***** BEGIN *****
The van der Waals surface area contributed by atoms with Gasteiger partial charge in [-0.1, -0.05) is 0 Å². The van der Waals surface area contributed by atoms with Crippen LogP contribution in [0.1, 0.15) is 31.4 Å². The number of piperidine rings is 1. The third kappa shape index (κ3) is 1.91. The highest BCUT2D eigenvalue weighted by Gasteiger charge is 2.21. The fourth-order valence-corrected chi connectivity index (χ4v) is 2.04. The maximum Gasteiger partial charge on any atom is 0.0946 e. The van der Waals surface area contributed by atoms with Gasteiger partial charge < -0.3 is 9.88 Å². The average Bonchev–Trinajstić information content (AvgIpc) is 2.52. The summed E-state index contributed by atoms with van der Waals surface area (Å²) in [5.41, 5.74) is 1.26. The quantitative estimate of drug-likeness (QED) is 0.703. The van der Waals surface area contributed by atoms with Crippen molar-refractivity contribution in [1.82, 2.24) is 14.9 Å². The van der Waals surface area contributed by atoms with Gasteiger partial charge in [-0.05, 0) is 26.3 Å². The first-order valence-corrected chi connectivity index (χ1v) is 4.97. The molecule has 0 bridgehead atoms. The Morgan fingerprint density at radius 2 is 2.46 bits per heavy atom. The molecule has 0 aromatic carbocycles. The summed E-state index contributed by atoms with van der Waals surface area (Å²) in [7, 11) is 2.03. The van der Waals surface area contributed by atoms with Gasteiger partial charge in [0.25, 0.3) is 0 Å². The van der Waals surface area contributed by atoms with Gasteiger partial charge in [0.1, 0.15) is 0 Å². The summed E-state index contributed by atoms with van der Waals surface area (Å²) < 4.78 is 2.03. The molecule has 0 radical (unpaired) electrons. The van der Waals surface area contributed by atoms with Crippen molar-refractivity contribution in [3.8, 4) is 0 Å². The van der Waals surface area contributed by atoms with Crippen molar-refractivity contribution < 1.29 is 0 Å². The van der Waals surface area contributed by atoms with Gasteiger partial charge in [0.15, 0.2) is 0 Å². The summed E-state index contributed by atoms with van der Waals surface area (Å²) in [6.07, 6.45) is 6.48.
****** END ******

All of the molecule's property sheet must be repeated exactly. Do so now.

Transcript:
The van der Waals surface area contributed by atoms with Gasteiger partial charge in [-0.1, -0.05) is 0 Å². The van der Waals surface area contributed by atoms with Crippen LogP contribution in [0.1, 0.15) is 31.4 Å². The number of piperidine rings is 1. The third kappa shape index (κ3) is 1.91. The highest BCUT2D eigenvalue weighted by Gasteiger charge is 2.21. The fourth-order valence-corrected chi connectivity index (χ4v) is 2.04. The maximum Gasteiger partial charge on any atom is 0.0946 e. The van der Waals surface area contributed by atoms with Gasteiger partial charge < -0.3 is 9.88 Å². The average Bonchev–Trinajstić information content (AvgIpc) is 2.52. The summed E-state index contributed by atoms with van der Waals surface area (Å²) in [5.41, 5.74) is 1.26. The quantitative estimate of drug-likeness (QED) is 0.703. The van der Waals surface area contributed by atoms with Crippen molar-refractivity contribution in [1.82, 2.24) is 14.9 Å². The van der Waals surface area contributed by atoms with Gasteiger partial charge in [-0.05, 0) is 26.3 Å². The first-order valence-corrected chi connectivity index (χ1v) is 4.97. The molecule has 0 bridgehead atoms. The Morgan fingerprint density at radius 2 is 2.46 bits per heavy atom. The molecule has 0 aromatic carbocycles. The summed E-state index contributed by atoms with van der Waals surface area (Å²) in [7, 11) is 2.03. The van der Waals surface area contributed by atoms with Gasteiger partial charge in [0.25, 0.3) is 0 Å². The van der Waals surface area contributed by atoms with Gasteiger partial charge in [0.1, 0.15) is 0 Å². The summed E-state index contributed by atoms with van der Waals surface area (Å²) < 4.78 is 2.03. The molecule has 0 radical (unpaired) electrons. The van der Waals surface area contributed by atoms with Crippen molar-refractivity contribution in [3.8, 4) is 0 Å². The van der Waals surface area contributed by atoms with Crippen molar-refractivity contribution < 1.29 is 0 Å². The van der Waals surface area contributed by atoms with Gasteiger partial charge in [0.15, 0.2) is 0 Å². The summed E-state index contributed by atoms with van der Waals surface area (Å²) in [6.07, 6.45) is 6.48.